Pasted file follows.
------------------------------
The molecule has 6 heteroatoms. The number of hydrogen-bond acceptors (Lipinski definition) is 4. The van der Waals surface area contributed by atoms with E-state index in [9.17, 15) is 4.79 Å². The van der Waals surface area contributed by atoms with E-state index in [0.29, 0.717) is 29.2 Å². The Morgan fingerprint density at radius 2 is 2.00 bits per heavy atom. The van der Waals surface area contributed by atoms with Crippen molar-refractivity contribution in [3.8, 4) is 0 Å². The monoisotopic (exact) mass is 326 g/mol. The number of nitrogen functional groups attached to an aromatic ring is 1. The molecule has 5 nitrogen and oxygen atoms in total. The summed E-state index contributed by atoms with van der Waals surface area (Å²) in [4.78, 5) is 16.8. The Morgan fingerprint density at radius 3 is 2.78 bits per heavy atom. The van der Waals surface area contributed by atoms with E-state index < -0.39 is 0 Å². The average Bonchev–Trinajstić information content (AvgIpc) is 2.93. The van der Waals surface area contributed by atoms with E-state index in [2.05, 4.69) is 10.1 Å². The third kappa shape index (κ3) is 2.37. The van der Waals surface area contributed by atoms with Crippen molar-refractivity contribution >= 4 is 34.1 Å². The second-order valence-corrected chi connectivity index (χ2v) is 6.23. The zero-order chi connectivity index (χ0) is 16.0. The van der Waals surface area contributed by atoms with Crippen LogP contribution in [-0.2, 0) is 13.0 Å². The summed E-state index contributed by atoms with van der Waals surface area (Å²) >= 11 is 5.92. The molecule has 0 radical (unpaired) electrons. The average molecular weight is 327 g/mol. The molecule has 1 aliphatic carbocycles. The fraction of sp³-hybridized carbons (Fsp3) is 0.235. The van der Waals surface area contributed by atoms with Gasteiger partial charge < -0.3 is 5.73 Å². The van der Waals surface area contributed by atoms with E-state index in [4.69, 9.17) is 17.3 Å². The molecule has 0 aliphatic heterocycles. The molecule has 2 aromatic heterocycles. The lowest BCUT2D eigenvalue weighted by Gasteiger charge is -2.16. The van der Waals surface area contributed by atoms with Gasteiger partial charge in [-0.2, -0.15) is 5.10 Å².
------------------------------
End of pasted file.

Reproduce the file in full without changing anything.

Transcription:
The molecule has 6 heteroatoms. The number of hydrogen-bond acceptors (Lipinski definition) is 4. The van der Waals surface area contributed by atoms with E-state index in [9.17, 15) is 4.79 Å². The van der Waals surface area contributed by atoms with E-state index in [0.29, 0.717) is 29.2 Å². The Morgan fingerprint density at radius 2 is 2.00 bits per heavy atom. The van der Waals surface area contributed by atoms with Crippen molar-refractivity contribution in [3.8, 4) is 0 Å². The monoisotopic (exact) mass is 326 g/mol. The number of nitrogen functional groups attached to an aromatic ring is 1. The molecule has 5 nitrogen and oxygen atoms in total. The summed E-state index contributed by atoms with van der Waals surface area (Å²) in [4.78, 5) is 16.8. The Morgan fingerprint density at radius 3 is 2.78 bits per heavy atom. The van der Waals surface area contributed by atoms with E-state index < -0.39 is 0 Å². The average Bonchev–Trinajstić information content (AvgIpc) is 2.93. The van der Waals surface area contributed by atoms with E-state index in [2.05, 4.69) is 10.1 Å². The third kappa shape index (κ3) is 2.37. The van der Waals surface area contributed by atoms with Crippen molar-refractivity contribution >= 4 is 34.1 Å². The second-order valence-corrected chi connectivity index (χ2v) is 6.23. The zero-order chi connectivity index (χ0) is 16.0. The van der Waals surface area contributed by atoms with Crippen LogP contribution in [-0.2, 0) is 13.0 Å². The summed E-state index contributed by atoms with van der Waals surface area (Å²) >= 11 is 5.92. The molecule has 0 radical (unpaired) electrons. The average molecular weight is 327 g/mol. The molecule has 1 aliphatic carbocycles. The fraction of sp³-hybridized carbons (Fsp3) is 0.235. The van der Waals surface area contributed by atoms with Gasteiger partial charge < -0.3 is 5.73 Å². The van der Waals surface area contributed by atoms with E-state index in [4.69, 9.17) is 17.3 Å². The molecule has 0 aliphatic heterocycles. The molecule has 2 aromatic heterocycles. The lowest BCUT2D eigenvalue weighted by Gasteiger charge is -2.16. The van der Waals surface area contributed by atoms with Gasteiger partial charge in [-0.2, -0.15) is 5.10 Å².